Tuesday, June 11, 2013

Quick Relief from Emotional Suffering? This One Simple Thing Could Help

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World of Psychology





Quick Relief from Emotional Suffering? This One Simple Thing Could Help



Quick Relief from Emotional Suffering? This One Simple Thing Could HelpIs it really possible to snap out of your worries in no time?


It seems so, according to a paper recently published in the journal Medical Hypotheses.


The paper is based on two major assumptions. One is that inward cognitive attention is the cause of all emotional suffering. And two is that emotional suffering can be overcome by simple acts of outward cognitive attention.


Evidence suggests that emotional distress — and all major psychiatric disorders — are associated with a state of excessive inward attention. And inward attention that is excessive in its intensity or duration could easily become pathological or troublesome.



In the context of this paper, the term “inward attention” is broadly defined as the state of cognitive attention where attention is directed toward internally generated information such as thoughts and emotions. Brooding, deep contemplation, and engaging in anxious thoughts all are examples of states of inward cognitive attention.


A state of inward attention makes the mind highly receptive to internally generated information and amplifies the subjective experience of thoughts and emotions. Thus, in a state of inward attention, anxious thoughts and emotions imprint deeply on the psyche and this leads to the reinforcement of the maladaptive neural processes in the brain. Hence, the tendency to excessively focus attention inward is the primary factor in the onset and maintenance of emotional distress and psychiatric disorders.


When we experience anxiety and worry, our mind engages in itself intensely. Our mind can also engage in itself when we are low in mood or simply idling away. During these moments of inward attention, our awareness of our surroundings is also reduced. What this means is that the more attentive we are to our thoughts and emotions, the less attentive we become to our surroundings.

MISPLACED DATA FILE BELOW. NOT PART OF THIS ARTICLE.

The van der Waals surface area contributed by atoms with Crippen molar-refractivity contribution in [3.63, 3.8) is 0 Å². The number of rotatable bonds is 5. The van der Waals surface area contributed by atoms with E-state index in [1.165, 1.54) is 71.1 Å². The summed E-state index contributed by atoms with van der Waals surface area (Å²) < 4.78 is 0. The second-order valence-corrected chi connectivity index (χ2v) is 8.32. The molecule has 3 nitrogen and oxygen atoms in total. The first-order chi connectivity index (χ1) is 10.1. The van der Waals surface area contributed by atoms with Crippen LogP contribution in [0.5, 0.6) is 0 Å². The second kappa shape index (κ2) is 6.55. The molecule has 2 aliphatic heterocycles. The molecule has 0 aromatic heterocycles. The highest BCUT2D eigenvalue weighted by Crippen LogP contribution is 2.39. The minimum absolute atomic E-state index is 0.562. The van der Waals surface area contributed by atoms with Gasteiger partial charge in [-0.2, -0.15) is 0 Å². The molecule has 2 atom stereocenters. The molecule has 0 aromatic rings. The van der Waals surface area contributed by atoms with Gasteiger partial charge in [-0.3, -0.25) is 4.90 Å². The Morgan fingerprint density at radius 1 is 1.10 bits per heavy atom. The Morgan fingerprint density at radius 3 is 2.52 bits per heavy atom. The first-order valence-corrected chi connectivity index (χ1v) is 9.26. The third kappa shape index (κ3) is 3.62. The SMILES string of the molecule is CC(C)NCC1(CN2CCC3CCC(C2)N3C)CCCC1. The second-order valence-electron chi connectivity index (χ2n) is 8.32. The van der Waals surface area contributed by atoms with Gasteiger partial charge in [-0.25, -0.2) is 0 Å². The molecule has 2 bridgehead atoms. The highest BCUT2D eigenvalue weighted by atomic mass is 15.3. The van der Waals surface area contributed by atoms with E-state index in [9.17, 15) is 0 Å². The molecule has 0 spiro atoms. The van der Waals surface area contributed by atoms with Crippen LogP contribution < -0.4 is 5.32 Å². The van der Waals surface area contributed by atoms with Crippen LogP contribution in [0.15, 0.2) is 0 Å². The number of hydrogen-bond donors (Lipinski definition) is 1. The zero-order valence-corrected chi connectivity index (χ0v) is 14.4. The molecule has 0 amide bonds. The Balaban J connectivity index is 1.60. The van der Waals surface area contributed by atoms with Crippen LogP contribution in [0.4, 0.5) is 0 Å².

Similarly, when we are more attentive to our surroundings, we become less attentive to our thoughts and emotions. What this means is that even a simple act of consciously looking at the surroundings is enough to make us less attentive to our thoughts and emotions. Starved of attention, our intrusive thoughts and emotions will recede and the underlying neural processes will slowly weaken over time.


Hence, emotional well-being can be achieved by training the mind to be less internally directed and more externally directed. A strategy of externally directed visual attention can be used to counteract the tendency of inward attention. Visual stimuli from the external world provide an easy and neutral reference frame to divert attention away from one’s internally generated information.


To implement this strategy, try to consciously “look at the external world” as often as possible. You do not have to go out of your house to do so. The words “external world” in this context simply refer to your field of view (in contrast to the inner world of your thoughts and emotions).


Simply look at anything — a computer screen or a face or anything else that is in your field of view and convenient to you. Doing this does not have to disrupt your other activities. For instance, in a situation where you are speaking to an audience, try to look at the external world consciously as you speak. You do not have to use any special effort or apply concentration while you consciously look at things. Merely looking at the outside world consciously is enough.


Repeat this practice as often as possible, especially during times of anxiety and emotional distress. Persistent practice will train your mind to be more attentive to your surroundings and less attentive to your thoughts and emotions.


Reference


Sebastian, R. (2013). “A novel technique of using externally directed visual attention to treat psychological illnesses.” Med Hypotheses, June:80(6):719-21 http://www.ncbi.nlm.nih.gov/pubmed/23490204









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